Camarda fired: Less than a year after his first spaceflight and just one week shy of his helping to lead another from the ground, Charles Camarda has been fired from his position as Director, Engineering at NASA Johnson Space Center. In an "parting words" e-mail sent by Camarda, the STS-114 astronaut praised his team's preparation for STS-121 and professed regret that he will "not be there" with them when Discovery launches July 1. He did not fully explain what led to his asking to be let go but did cite personnel concerns. He refused to "abandon" his position on the STS-121 Mission Management Team, asking that if he was not allowed to work the mission that "I would have to be fired from my position and I was." Per his letter, Camarda had been offered another position and subsequent to his message, a personnel announcement reported his re-assignment to the NASA Engineering and Safety Center, an independent organization based out of Langley Reseach Center in Virginia that was chartered in the wake of the Columbia accident. Steve Altemus, who was deputy director under Camarda, was named Director.

June 27, 2006 / 12:58 a.m. CT (0558 GMT)
Tiziou's '21: As he has done for missions dating back to the Apollo Program, French journalist Jacques Tiziou has designed an alternate insignia for the crew of STS-121. Like his most famous patch, the Skylab 2 'wives' emblem, Tiziou used the basic elements of 121's official mission insignia as a foundation. The "Birthplace Emblem" replaces the crew's names with the locations of their first "launch," the cities of their birth. Tiziou's design also incorporates a larger Discovery with additional detail including aelirons and landing gear doors. The insignia is inverted "with less black even if [it] is the color of space." Tiziou created the emblem with the help of Catherine Lari.

June 27, 2006 / 4:16 p.m. CT (2116 GMT)
Excited and ready: Five T-38 jets arrived at Kennedy Space Center's Shuttle Landing Facility this morning with the seven person crew of STS-121 (and three other astronaut "chauffeurs") on-board. Scheduled to lift-off to the space station on Saturday, the crew, led by Steven Lindsey, was happy to be in Florida. "We're really excited to be here and ready to go," said the mission commander.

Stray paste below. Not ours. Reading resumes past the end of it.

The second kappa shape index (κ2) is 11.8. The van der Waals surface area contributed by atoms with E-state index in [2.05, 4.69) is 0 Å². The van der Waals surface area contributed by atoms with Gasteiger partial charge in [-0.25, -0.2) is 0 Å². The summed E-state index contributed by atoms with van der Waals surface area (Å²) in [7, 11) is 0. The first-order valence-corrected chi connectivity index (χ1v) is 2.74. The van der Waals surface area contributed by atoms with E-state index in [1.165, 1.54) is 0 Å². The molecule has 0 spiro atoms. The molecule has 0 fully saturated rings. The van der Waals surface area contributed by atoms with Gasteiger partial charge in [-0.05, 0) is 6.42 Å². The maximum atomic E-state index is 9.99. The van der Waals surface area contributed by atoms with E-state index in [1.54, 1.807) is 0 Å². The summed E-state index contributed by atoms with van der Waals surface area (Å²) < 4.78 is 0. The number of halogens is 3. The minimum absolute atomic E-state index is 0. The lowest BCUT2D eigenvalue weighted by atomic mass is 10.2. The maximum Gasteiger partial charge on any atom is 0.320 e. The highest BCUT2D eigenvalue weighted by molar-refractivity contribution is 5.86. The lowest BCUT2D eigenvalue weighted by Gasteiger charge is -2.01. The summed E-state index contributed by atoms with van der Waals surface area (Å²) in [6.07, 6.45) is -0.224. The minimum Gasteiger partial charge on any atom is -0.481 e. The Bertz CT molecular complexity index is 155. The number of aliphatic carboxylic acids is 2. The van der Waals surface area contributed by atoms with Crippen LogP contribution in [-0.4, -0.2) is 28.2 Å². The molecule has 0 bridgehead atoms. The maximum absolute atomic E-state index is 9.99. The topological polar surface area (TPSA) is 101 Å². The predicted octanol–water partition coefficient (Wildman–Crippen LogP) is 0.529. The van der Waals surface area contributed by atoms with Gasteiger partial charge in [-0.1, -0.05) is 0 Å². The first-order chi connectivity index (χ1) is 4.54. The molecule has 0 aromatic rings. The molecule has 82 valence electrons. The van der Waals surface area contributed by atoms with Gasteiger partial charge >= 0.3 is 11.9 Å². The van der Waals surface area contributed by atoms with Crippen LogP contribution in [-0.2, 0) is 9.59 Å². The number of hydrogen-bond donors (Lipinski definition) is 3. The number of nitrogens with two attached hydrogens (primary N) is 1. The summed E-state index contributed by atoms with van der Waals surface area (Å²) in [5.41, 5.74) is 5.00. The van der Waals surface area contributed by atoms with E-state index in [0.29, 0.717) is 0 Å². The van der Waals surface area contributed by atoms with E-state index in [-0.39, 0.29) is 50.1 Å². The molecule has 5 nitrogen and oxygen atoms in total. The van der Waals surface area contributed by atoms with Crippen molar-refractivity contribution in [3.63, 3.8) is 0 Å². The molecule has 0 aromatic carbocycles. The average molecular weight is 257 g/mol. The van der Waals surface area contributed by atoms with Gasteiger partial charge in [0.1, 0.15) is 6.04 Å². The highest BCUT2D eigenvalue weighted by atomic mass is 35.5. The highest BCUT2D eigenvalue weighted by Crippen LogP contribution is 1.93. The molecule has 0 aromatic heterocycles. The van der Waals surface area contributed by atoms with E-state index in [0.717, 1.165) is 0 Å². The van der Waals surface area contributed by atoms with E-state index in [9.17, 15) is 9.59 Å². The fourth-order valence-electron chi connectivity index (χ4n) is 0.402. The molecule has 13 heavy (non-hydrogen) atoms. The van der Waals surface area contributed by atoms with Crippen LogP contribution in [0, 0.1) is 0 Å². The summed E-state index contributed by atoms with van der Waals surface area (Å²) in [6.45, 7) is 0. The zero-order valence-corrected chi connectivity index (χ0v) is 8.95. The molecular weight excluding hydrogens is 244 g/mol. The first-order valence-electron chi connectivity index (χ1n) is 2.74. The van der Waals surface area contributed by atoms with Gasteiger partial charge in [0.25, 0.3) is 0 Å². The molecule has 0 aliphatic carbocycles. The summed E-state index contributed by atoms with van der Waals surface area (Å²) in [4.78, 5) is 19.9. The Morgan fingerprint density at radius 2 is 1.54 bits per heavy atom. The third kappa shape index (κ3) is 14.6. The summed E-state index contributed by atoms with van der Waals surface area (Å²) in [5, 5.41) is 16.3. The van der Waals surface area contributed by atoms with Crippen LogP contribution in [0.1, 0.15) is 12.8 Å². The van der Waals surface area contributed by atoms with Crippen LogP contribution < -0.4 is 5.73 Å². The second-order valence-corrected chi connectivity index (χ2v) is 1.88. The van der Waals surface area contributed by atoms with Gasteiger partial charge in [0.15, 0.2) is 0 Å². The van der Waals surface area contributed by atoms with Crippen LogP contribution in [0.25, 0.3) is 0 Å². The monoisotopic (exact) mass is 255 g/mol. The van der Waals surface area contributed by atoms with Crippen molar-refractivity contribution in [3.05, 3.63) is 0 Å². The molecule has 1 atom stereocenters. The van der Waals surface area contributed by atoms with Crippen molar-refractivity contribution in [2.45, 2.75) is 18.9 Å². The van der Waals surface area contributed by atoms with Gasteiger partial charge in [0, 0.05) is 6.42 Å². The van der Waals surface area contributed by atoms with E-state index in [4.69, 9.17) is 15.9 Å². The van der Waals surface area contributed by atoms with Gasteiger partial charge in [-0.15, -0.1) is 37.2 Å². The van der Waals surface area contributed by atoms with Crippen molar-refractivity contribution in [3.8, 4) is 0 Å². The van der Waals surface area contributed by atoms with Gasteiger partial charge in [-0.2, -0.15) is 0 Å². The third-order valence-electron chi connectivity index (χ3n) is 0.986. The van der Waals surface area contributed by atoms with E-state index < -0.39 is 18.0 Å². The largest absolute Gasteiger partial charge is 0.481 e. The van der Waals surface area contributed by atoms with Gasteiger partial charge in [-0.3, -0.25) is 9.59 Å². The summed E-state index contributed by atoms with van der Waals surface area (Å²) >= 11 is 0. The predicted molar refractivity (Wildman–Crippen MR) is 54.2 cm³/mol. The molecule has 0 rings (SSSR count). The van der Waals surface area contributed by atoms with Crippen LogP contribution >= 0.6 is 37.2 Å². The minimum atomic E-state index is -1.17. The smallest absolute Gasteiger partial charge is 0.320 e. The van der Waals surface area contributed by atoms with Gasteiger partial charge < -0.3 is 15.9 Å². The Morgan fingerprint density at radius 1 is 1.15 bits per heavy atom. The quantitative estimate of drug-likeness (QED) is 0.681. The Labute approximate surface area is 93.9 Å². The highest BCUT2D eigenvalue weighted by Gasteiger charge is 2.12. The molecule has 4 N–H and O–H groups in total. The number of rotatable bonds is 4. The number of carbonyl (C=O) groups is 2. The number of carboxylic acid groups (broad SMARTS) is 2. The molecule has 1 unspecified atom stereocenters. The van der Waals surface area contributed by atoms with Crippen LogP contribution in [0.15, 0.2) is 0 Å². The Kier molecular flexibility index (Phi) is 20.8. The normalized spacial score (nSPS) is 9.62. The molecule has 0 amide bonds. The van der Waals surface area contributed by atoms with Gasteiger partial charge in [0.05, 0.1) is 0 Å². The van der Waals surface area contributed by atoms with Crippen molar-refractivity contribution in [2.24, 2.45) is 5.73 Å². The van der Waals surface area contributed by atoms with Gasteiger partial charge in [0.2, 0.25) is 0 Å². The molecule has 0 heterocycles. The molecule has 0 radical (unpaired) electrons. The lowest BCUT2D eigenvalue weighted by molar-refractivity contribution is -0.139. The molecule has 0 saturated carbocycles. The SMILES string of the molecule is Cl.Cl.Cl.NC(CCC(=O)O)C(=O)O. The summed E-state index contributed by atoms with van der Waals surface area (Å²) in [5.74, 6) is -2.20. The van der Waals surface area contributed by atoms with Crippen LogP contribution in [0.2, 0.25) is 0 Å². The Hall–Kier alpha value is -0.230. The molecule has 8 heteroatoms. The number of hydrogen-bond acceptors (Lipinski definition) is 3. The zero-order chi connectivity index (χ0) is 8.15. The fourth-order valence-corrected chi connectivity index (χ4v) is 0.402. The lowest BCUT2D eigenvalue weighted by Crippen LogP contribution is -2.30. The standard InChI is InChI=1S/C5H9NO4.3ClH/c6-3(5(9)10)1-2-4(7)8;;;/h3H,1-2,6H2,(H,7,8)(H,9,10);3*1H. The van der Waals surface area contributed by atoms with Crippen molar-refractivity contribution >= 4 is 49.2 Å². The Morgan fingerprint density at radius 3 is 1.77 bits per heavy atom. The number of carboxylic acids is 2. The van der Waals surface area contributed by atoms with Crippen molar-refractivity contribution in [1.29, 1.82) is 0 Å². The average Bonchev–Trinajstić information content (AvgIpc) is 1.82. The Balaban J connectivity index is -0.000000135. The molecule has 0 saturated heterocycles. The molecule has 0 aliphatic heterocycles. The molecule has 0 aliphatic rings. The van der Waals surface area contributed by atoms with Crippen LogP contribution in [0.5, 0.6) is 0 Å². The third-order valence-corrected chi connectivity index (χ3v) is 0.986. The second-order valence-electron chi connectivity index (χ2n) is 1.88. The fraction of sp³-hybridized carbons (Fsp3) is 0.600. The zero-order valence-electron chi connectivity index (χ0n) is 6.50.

June 27, 2006 / 11:57 p.m. CT (0457 GMT Jun 28)
Success at 'Slick-6': Boeing successfully conducted its first West Coast launch of a Delta 4 rocket tonight, using the same pad where NASA had once prepared to launch space shuttles. Space Launch Complex 6 (SLC-6, pronounced "Slick-6") located at Vandenberg Air Force Base in California was originally intended to be part of the Manned Orbiting Laboratory Program when it was built in 1966. Positioned atop an indian burial ground, the pad was said to be cursed in light of its relation to failed launches and canceled programs. Tonight's Delta 4 liftoff of a classified national security spy satellite was just the third rocket to successfully reach orbit out of five SLC-6 launched and of those, one spacecraft failed shortly after.

June 28, 2006 / 12:30 a.m. CT (0530 GMT)
Soviet covers-up: Forty (40) examples of Soviet space-topical postage stamps and covers are now the focus of a new exhibit hosted by the Kansas Cosmosphere. The summer-long display, Colorful Propaganda: The Art of Soviet Space Age Philately features cover art enlarged to poster-size exhibited with the smaller stamps.

June 28, 2006 / 11:40 p.m. CT (0440 GMT Jun 29)
The clock is ticking: The countdown for STS-121 officially began at 4:00 p.m. CDT today at the T-43 hour mark, although the lift-off of shuttle Discovery was still over 71 hours away. To explain, included within the count are nearly 28 hours of hold time prior to a targeted 2:48:37 p.m. launch on Saturday. The countdown is being conducted from the newly renovated Firing Room 4 inside Kennedy Space Center's Launch Control Center. This is the first countdown to be run from FR-4; subsequently, it will be used for all remaining shuttle flights through 2010.

June 29, 2006 / 5:18 p.m. CT (2218 GMT)
Something old, something new: The two solid rocket boosters that will provide 80% of the thrust needed to launch Discovery to space were assembled from segments that have made the two minute trip to 30 miles on 54 previous missions. According to statistics provided by NASA's contractor ATK, the boosters' 22 components each are rated to fly 20 missions. Unless damaged during splashdown the segments are refurbished and reused. As a result, every launch not only makes history, it carries it as well. Flying on STS-121, SRB segments represent the first operational shuttle mission, STS-5; the first flights of Challenger and Endeavour, STS-6 and 49; and the Hubble Space Telescope deploy mission, STS-31. The legacy of the hardware extends back 25 years to the very first flight of the shuttle as the uppermost cylinder on STS-121's left SRB also helped launch Columbia on STS-1 (as had also been the case on STS-114 in 2005, although that cylinder is not the same as the one prepared to launch). Of the 22 components only the right booster's lower stiffener is new.

June 30, 2006 / 2:21 p.m. CT (1921 GMT)
Project Ares: NASA announced today the names of the launch vehicles that will take crews to the Moon, Mars and beyond. The crew launch vehicle is to be called Ares I, and the cargo launch vehicle will be known as Ares V. The name "Ares" is borrowed from the Roman title for the Red Planet; The "I and V" designations are a homage to the Apollo Saturn I and Saturn V rockets. The formal name for the crew exploration vehicle, the capsule in which astronauts will ride atop Ares, will be announced "soon," though crews will be welcome to personalize their specific vehicles with other titles (e.g. Apollo 11's Eagle). collectSPACE first reported the choice of Ares in January.